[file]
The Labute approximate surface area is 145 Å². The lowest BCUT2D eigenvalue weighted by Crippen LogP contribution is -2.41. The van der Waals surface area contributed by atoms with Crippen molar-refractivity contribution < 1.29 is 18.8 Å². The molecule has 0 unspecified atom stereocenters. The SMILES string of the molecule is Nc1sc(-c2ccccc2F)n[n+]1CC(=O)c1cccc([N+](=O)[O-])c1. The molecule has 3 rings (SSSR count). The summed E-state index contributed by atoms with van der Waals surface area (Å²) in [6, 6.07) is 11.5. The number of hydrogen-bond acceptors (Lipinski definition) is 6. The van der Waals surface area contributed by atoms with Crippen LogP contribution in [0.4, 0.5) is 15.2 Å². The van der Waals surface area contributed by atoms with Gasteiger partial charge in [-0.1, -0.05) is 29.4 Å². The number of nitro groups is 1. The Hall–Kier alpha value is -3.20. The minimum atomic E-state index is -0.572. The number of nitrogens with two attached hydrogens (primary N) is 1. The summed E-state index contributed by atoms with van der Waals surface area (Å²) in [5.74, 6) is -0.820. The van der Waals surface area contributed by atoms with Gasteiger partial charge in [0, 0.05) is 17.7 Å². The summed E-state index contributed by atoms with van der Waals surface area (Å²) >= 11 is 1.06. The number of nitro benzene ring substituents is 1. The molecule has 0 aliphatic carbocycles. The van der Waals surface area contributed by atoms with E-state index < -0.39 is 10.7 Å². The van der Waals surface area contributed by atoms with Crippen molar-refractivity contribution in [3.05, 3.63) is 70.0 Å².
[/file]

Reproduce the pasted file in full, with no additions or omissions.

The Labute approximate surface area is 145 Å². The lowest BCUT2D eigenvalue weighted by Crippen LogP contribution is -2.41. The van der Waals surface area contributed by atoms with Crippen molar-refractivity contribution < 1.29 is 18.8 Å². The molecule has 0 unspecified atom stereocenters. The SMILES string of the molecule is Nc1sc(-c2ccccc2F)n[n+]1CC(=O)c1cccc([N+](=O)[O-])c1. The molecule has 3 rings (SSSR count). The summed E-state index contributed by atoms with van der Waals surface area (Å²) in [6, 6.07) is 11.5. The number of hydrogen-bond acceptors (Lipinski definition) is 6. The van der Waals surface area contributed by atoms with Crippen LogP contribution in [0.4, 0.5) is 15.2 Å². The van der Waals surface area contributed by atoms with Gasteiger partial charge in [-0.1, -0.05) is 29.4 Å². The number of nitro groups is 1. The Hall–Kier alpha value is -3.20. The minimum atomic E-state index is -0.572. The number of nitrogens with two attached hydrogens (primary N) is 1. The summed E-state index contributed by atoms with van der Waals surface area (Å²) in [5.74, 6) is -0.820. The van der Waals surface area contributed by atoms with Gasteiger partial charge in [0, 0.05) is 17.7 Å². The summed E-state index contributed by atoms with van der Waals surface area (Å²) >= 11 is 1.06. The number of nitro benzene ring substituents is 1. The molecule has 0 aliphatic carbocycles. The van der Waals surface area contributed by atoms with E-state index < -0.39 is 10.7 Å². The van der Waals surface area contributed by atoms with Crippen molar-refractivity contribution in [3.05, 3.63) is 70.0 Å².